Netflix Serves Up Cups of Advertising with ‘Gilmore Girls’ Campaign

How much advertising do you take with your coffee?

| Jason Bagley

Apparently, the characters on “Gilmore Girls” are big coffee drinkers.

“Nothing says coffee like six in the morning,” says the oft-quoted and oft-caffeinated Lorelai Gilmore, played by Lauren Graham.

So it made sense for Netflix to make coffee the centerpiece of a marketing campaign for its new miniseries revival “Gilmore Girls: A Year in the Life.” And that’s what it did one day last week when it transformed more than 200 coffee shops across the country into replicas of Luke’s Diner, where Lorelai and daughter Rory — whose real name is also Lorelai (thanks Wikipedia) — hangout on the show. Luke is a love interest for the elder Lorelai (so I read).

Though “Gilmore Girls” ended its run nine years ago, the publicity stunt was a hit due in large part to the show’s “cult-like” following. Both the coffee shops and Netflix came out winners. Businesses benefited from a spike in traffic — one New York City coffee joint told CNN Money that its usual morning rush increased six-fold — while Netflix was able to generate buzz ahead of the miniseries’ release next month.

Apparently, few were annoyed to encounter long lines at their favorite local coffee shop. Or perhaps those people weren’t interviewed. Or they declined comment. But they may have said something about advertising worming its way into our daily lives under a pretense of entertainment making it impossible to complete even the most mundane activity without intervention. Or not.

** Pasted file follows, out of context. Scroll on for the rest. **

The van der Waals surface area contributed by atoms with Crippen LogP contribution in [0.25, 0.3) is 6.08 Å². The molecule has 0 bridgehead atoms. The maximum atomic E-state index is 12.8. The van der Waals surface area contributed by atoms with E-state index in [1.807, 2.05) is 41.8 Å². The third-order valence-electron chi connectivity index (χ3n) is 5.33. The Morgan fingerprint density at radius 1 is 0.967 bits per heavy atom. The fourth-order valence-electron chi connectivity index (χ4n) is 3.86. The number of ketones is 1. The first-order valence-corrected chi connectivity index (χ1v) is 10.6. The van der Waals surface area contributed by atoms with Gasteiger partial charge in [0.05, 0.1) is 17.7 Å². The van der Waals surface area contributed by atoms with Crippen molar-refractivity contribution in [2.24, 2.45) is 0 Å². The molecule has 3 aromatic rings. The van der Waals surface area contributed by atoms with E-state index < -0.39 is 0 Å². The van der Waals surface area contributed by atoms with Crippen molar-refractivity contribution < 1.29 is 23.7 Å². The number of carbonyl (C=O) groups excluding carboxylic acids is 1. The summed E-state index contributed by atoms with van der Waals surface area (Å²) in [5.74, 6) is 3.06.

But for all the positive media attention that the promotion garnered — and here’s where things get interesting — the actual terms of the agreement between the coffee shops and Netflix, for the most part, were not disclosed in any detail.

The Milwaukee Business Journal reported that Netflix paid for the day’s first 250 cups of coffee for customers who visited participating area businesses. But the journal and other media outlets did not reveal in their reporting what, if any, direct influence Netflix had on how the establishments themselves promoted the event.

Among the unanswered questions: Did Netflix require that businesses publicize the occasion on social media? See this tweet found from HubBub Coffee in Philadelphia posted four days prior to the event:

On the morning of the event, HubBub Coffee again gave a shoutout to Netflix and Gilmore Girls, sharing this tweet with its 2,500 followers:

It’s easy to lose yourself in the copious amount of plaid in this second post but if either of these tweets were published by HubBub Coffee at the request of Netflix, that should be disclosed to consumers. How? Like told the Kardashians, just #ad it.

Neither Netflix or HubBub Coffee responded to’s requests for comment.

Find more of our coverage on social media endorsements here.

Jason Bagley

Jason Bagley, writer at, is still romantic about journalism and believes in its power to educate and inform.

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